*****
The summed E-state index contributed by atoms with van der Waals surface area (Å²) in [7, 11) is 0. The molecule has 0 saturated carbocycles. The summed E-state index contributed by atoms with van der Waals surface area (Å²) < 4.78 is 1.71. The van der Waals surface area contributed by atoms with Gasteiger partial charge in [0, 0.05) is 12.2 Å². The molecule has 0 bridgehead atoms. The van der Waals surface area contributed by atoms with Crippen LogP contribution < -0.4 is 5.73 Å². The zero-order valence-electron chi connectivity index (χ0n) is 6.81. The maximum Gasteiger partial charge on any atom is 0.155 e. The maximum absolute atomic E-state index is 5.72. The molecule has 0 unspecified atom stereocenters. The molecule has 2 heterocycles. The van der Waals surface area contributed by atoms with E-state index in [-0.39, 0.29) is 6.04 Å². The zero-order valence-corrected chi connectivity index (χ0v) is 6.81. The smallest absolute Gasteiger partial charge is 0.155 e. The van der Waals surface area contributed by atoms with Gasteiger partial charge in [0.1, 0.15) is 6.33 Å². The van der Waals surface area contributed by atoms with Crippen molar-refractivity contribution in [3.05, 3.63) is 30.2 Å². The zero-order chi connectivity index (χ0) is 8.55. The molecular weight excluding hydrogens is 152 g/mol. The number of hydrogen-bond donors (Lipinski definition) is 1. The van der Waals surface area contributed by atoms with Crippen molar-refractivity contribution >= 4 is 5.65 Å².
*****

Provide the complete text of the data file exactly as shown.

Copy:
The summed E-state index contributed by atoms with van der Waals surface area (Å²) in [7, 11) is 0. The molecule has 0 saturated carbocycles. The summed E-state index contributed by atoms with van der Waals surface area (Å²) < 4.78 is 1.71. The van der Waals surface area contributed by atoms with Gasteiger partial charge in [0, 0.05) is 12.2 Å². The molecule has 0 bridgehead atoms. The van der Waals surface area contributed by atoms with Crippen LogP contribution < -0.4 is 5.73 Å². The zero-order valence-electron chi connectivity index (χ0n) is 6.81. The maximum Gasteiger partial charge on any atom is 0.155 e. The maximum absolute atomic E-state index is 5.72. The molecule has 0 unspecified atom stereocenters. The molecule has 2 heterocycles. The van der Waals surface area contributed by atoms with E-state index in [-0.39, 0.29) is 6.04 Å². The zero-order valence-corrected chi connectivity index (χ0v) is 6.81. The smallest absolute Gasteiger partial charge is 0.155 e. The van der Waals surface area contributed by atoms with Gasteiger partial charge in [0.1, 0.15) is 6.33 Å². The van der Waals surface area contributed by atoms with Crippen molar-refractivity contribution in [3.05, 3.63) is 30.2 Å². The zero-order chi connectivity index (χ0) is 8.55. The molecular weight excluding hydrogens is 152 g/mol. The number of hydrogen-bond donors (Lipinski definition) is 1. The van der Waals surface area contributed by atoms with Crippen molar-refractivity contribution >= 4 is 5.65 Å².